Just as we can distinguish logical necessity from ontological self-sufficiency, we can distinguish logical contingency from ontological dependence. A being logically-contingently exists just in case it both exists and logically-possibly fails to exist. A being ontologically-dependently exists just in case it both exists and depends on another being for its existence. The first premiss of the second OA can be understood as
  1. 1a.

    It is not logically possible for the GCB to exist logically-contingently,

     
  2. 1b.

    It is not logically possible for the GCB to depend on another being for its existence,

     
or the conjunction of (1a) and (1b). In this essay I have been presupposing (1a). Since Davis (in his book on theistic proofs) tends to consider logical contingency and ontological dependence together, he may understand (1) as the conjunction of (1a) and (1b). What the logical possibility of the second OIB shows is that the second OA requires at least (1a). But if (1) is understood as (1a), then the second OIB is, like the first OIB, irrelevant. The reason is that the second OIB would exist logically-contingently if it existed: its nonexistence would be logically possible, because it is even now actual. True, the second OIB would exist independently of all other beings, but its existence would be logically contingent nonetheless.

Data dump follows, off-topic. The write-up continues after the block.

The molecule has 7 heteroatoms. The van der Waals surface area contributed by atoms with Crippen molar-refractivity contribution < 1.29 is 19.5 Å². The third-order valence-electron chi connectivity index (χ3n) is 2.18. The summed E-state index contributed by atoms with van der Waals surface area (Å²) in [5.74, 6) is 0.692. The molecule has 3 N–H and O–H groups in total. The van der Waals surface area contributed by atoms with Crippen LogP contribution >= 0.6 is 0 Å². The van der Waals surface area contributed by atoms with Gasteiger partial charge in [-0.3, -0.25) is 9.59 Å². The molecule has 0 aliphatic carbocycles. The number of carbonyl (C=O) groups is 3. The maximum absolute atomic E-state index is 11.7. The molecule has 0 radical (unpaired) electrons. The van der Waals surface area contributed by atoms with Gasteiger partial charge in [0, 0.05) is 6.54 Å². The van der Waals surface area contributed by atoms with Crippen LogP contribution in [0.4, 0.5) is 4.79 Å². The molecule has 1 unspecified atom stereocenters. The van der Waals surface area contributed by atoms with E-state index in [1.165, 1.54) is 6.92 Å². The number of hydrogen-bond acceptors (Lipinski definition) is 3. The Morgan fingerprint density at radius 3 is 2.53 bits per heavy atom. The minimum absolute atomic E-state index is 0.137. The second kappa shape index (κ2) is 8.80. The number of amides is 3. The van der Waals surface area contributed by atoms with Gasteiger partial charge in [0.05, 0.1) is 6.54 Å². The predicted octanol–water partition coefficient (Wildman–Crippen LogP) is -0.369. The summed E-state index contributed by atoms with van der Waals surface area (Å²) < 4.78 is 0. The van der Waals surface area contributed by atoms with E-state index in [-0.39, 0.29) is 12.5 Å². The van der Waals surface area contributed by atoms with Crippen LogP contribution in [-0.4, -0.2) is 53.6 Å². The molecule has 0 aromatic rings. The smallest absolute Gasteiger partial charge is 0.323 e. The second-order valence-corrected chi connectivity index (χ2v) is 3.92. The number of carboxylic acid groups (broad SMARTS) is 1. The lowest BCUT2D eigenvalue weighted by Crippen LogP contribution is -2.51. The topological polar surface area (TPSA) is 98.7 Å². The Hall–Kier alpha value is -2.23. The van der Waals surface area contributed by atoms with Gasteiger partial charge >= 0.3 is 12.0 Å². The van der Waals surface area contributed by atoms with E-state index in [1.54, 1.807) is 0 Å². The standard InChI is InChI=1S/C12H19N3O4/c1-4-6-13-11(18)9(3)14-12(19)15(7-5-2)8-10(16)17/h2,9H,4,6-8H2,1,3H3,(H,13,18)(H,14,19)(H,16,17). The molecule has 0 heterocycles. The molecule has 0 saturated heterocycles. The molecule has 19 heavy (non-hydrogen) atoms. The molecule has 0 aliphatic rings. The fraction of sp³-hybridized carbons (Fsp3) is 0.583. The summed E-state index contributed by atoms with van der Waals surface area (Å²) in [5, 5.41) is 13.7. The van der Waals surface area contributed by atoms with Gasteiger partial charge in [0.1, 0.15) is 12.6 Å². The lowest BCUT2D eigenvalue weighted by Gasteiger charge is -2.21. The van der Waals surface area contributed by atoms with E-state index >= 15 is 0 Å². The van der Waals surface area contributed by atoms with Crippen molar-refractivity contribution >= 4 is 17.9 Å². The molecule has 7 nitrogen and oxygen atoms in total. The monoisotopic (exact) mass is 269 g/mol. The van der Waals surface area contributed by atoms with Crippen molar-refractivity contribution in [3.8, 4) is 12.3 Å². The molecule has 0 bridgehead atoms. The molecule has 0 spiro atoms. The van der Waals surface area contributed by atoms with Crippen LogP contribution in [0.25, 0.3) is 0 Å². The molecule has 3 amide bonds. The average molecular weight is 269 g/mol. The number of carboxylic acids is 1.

So even when the possible necessity of the OIB is specified as ontological self-sufficiency, the logical possibility of the OIB (if the second OIB is logically possible) does not invalidate the second OA. The defender of Davis’s objection must go on to show that (1a) is false. In general, the critic of the second OA should try to refute (1a) or (4), either by arguing that logical contingency, unlike ontological dependence, has no bearing on the greatness of a being or by arguing that the concept of a GCB, like that of the first OIB, is incoherent.

Notes

Acknowledgments

I am very grateful to Stephen Davis for reading and commenting on multiple drafts of this essay. I also thank an anonymous reviewer who offered helpful suggestions for improving clarity and readability.

References

  1. Barth, K. (1960). Anselm: fides quaerens intellectum. London: SCM Press.Google Scholar
  2. Davis, S. T. (1997). God, reason & theistic proofs. Edinburgh: Edinburgh University Press.Google Scholar
  3. Malcolm, N. (1960). Anselm’s ontological arguments. The Philosophical Review, 69(1), 41–62.CrossRefGoogle Scholar

Copyright information

© Springer Science+Business Media Dordrecht 2015

Authors and Affiliations

  1. 1.Claremont McKenna CollegeClaremontUSA